Patrick> We create real change and educate those around us! We call on our members for a variety of reasons, be it to help guide client work to ensure it is authentic and representative, or even as a safe space to ensure their voices are being heard. December 3rd was the International Day of Disabled Persons, and it’s important for our group to recognise this each year. Last year we ran an internal panel discussion titled “What is Disability?” but this year we wanted to do something different. We have a quarterly EMEA-wide ‘zine called ‘Spot the Difference’. The ‘zine is usually dedicated to all the beautiful diversity across the region, but for this edition we have “taken over” to explore all of the diversity under the term of disability. This edition celebrates the diversity within that term, as well as the similarities between some of our EMEA employees and everyone else. All of the editions are beautifully designed, and if you want to learn more for yourself you can read it here.
Q> How has your group effected change in the industry/within Wunderman Thompson?
Patrick> We have a few contributions to Wunderman Thompson and beyond that we are especially proud of in the first year since we formed. The previously mentioned panel was our launch event, and it was available for the whole of WPP to enjoy and learn from. Since then, we have been inputting on client work too. For one global brand, we were consulted on how to help create an accessible campaign with both disabled talent both in front of and behind the camera. Another piece we were proud to be involved with was coming up with accessible alternative options for an in-person activations. As a relatively new group, we have ambitions to implement a wiki-like framework with examples to facilitate the entire network to learn how to best hire and retain disabled talent, which is an exciting project which will be going live in the new year!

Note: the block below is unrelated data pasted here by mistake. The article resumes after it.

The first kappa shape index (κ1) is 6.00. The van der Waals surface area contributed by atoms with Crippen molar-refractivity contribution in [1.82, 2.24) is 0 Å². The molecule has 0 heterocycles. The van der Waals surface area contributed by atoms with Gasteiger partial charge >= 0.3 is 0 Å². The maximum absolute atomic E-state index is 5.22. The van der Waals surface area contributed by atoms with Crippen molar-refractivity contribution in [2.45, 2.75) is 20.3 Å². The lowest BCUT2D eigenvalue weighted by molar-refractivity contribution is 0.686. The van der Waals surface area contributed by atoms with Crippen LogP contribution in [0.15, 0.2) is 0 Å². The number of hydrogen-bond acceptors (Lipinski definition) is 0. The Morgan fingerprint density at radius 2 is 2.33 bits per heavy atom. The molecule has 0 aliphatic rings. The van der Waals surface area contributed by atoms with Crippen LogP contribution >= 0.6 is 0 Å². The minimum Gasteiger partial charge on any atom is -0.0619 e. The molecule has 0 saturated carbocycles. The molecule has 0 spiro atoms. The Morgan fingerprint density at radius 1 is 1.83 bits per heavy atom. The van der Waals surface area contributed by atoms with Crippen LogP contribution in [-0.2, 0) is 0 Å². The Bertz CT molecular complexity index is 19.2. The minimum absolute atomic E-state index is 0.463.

Q> How can these groups impact the wider industry?
Patrick> Disabled people should be talent that the industry is actively trying to recruit. They think and see things differently, and are naturally creative problem solvers. Creating groups such as Access All Areas lets disabled people know they will have a voice specifically to talk about this part of their lives (if they want to), there is potential for massive industry wide change for both ourselves and our clients. I foresee an explosion of creative work across the industry by those who do it best.
Q> Why is community important to you and what makes a good workplace community?